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Nina at the NIA
Nina at the NIA

Nina at NIA: Review

Home » Reviews » Nina at NIA: Review

It must’ve been quite something to see Nina Simone live at the NIA Centre, Hulme on 2 May 1991.

By then, at the age of 59, Nina Simone was an established artist whose music had recently become popular with a whole new generation of fans after My Baby Just Cares For Me was used on an advert and then re-released, becoming a top 10 hit.
Here she was playing to a small crowd of no more than 700 people in a new, intimate venue, on the outskirts of Manchester City Centre. Today, it is hard to imagine a big American star doing this, which makes it all the more interesting to find out the story behind how it came about.


The building itself wasn’t new – it opened as a theatre in 1902 and had gone through various uses since, including a cinema and a music studio for the BBC. The Nia Centre saw it take on new life as a live venue focused on Black culture – the first of its kind in the UK. Its new purpose fitted well with Simone’s civil rights activism and fight for racial equality. The singer also made Europe her home in the final years of her life, and in the previous decade had been a regular at Ronnie Scott’s Jazz Club in London.

It was evident many in the audience at Home had the fortune to be there when the jazz icon arrived for the Centre’s opening concert on Chichester Road. For them, no doubt Nina at NIA was a nostalgic experience. And I’m sure there were some fantastic tales regaled in the bar afterwards. For someone, like myself, who wasn’t there, these are the stories I would have liked to hear.


In Nina at NIA we get a mix of opinion, biography, anecdote and song. Singer, Yemi Bolitawa does a fine job in recreating the emotion of Simone’s powerful vocals, while still making the songs her own rather than impersonation. Supported on stage by the 8-piece, Untold Orchestra, Bolitawa brings some sense of what it would have been like to have been there. Home’s Theatre 1 is a similar sized space to the 1990’s venue, NIA. Songs include: My Baby Just Cares for Me; Four Women; Feeling Good; Sinnerman; Don’t Let Me Be Misunderstood; Young Gifted and Black, and I Wish I Knew How it Would Feel to be Free. The evening ran over its 75-minute schedule by 15 minutes. Given the enthusiastic response to the music, I’d like to have seen the company add another couple of songs and make it a two-hour show with an interval. Certainly by the end everyone was ready for hearing more Simone hits.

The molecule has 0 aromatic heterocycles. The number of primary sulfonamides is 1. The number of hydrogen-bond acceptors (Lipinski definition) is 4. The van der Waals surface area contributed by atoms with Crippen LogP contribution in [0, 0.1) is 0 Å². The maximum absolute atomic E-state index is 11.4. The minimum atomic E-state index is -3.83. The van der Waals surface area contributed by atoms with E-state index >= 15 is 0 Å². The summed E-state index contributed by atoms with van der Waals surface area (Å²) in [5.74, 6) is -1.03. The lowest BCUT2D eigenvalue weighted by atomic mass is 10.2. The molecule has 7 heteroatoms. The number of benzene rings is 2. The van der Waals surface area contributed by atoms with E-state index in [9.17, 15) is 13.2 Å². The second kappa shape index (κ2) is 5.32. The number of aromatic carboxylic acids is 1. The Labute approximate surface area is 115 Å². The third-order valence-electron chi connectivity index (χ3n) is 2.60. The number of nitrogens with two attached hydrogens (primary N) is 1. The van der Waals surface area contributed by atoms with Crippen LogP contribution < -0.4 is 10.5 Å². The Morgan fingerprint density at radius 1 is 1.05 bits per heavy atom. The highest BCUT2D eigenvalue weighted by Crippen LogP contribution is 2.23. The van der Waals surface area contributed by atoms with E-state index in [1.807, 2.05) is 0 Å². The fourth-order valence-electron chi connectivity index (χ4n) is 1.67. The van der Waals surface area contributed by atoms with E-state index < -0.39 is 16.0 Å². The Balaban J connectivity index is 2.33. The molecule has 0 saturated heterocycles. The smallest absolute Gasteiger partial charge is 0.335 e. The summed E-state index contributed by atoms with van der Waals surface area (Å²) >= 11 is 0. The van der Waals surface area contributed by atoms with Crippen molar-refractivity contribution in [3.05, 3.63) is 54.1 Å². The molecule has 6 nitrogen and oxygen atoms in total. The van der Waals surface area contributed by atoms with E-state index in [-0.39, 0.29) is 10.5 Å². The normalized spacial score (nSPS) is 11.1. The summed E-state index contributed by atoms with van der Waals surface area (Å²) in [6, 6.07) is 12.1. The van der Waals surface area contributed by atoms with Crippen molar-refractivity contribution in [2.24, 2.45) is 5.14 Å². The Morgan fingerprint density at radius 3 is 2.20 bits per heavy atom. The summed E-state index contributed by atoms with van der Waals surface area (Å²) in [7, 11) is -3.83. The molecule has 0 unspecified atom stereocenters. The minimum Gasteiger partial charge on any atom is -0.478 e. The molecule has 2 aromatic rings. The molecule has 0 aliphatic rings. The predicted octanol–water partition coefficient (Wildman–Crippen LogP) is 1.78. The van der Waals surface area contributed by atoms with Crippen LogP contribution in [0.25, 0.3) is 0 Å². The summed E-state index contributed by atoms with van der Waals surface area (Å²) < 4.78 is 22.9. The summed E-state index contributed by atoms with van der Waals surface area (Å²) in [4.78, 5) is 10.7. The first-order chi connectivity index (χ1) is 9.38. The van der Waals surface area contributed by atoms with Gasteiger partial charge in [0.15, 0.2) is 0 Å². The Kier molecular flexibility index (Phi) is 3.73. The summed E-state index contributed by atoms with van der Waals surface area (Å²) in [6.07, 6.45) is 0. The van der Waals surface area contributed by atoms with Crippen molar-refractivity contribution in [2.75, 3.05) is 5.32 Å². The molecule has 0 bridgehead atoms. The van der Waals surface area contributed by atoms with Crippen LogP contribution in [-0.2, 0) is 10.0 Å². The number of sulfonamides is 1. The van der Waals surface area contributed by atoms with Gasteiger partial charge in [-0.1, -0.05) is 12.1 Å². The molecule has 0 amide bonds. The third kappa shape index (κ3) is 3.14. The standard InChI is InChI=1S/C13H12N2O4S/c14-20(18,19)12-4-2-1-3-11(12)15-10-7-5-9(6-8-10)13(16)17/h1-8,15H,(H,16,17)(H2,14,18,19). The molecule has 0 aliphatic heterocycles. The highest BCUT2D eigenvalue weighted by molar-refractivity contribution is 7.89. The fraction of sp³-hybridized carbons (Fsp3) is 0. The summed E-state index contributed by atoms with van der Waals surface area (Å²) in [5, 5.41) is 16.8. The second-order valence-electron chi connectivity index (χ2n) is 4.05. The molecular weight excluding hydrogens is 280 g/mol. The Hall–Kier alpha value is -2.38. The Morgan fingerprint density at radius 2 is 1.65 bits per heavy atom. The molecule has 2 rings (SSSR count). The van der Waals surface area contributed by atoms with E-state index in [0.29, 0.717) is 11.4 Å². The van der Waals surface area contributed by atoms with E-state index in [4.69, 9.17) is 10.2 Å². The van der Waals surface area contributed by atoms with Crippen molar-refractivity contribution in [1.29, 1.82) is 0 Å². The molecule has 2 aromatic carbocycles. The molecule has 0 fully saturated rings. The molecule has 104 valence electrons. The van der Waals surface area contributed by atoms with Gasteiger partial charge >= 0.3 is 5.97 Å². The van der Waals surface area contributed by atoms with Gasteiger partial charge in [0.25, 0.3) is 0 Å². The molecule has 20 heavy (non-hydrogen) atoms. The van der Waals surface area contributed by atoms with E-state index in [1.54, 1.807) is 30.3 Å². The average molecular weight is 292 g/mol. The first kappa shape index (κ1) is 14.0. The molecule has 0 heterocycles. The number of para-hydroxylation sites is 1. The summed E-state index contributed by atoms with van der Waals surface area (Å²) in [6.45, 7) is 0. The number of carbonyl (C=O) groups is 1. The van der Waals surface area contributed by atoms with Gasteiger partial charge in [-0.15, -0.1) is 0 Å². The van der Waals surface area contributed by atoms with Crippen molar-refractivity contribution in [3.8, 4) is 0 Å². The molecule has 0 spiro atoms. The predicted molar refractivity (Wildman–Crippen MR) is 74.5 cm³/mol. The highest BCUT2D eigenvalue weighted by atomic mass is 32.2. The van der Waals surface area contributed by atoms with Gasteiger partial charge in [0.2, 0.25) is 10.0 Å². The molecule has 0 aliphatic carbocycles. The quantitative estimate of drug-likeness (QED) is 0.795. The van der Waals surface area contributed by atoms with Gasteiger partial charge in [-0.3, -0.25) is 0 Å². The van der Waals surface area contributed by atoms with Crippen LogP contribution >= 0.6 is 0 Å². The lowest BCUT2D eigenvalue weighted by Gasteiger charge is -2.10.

All FM radio presenter, Audrey Hall, who did the press and publicity for the original concert, hosts the evening. She narrates Simone’s history, which is read out at a podium, like a lifetime achievement award speech.


The evening focuses on Simone as an artist and activist, rather than her time in Hulme. Recollections from that night can sometimes feel like in-jokes – call outs to people who were there and knowing smiles. But for those of us who weren’t, we want more eye-witness detail. There are a few minutes of crackling audio of Simone singing, but there are no photos or videos from the evening. For Simone fans and local history enthusiasts, it feels there are still a wealth of gems to mine about this little recorded part of Hulme’s past. For such recent history it deserves to be recaptured before it fades into myth.

Nina at NIA has made a fantastic start in sparking that interest. There is an important sense that the NIA centre was part of a much wider, global movement for racial equality. One that Simone, and Black musicians worldwide, played a significant role in, and one that has come a long way but is sadly not over. The NIAMOS centre, on the site of the old venue now takes up the baton for Hulme. It is a co-operative celebrating diversity and connecting people around values of human connection, wellbeing, art, and culture. It is an uplifting message and, like Simone’s music, one we long to keep hearing.

Nina at the NIA was at Home, Manchester on 25 January 2020 as part of the PUSH Festival.

Written by
Carmel Thomason
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Written by Carmel Thomason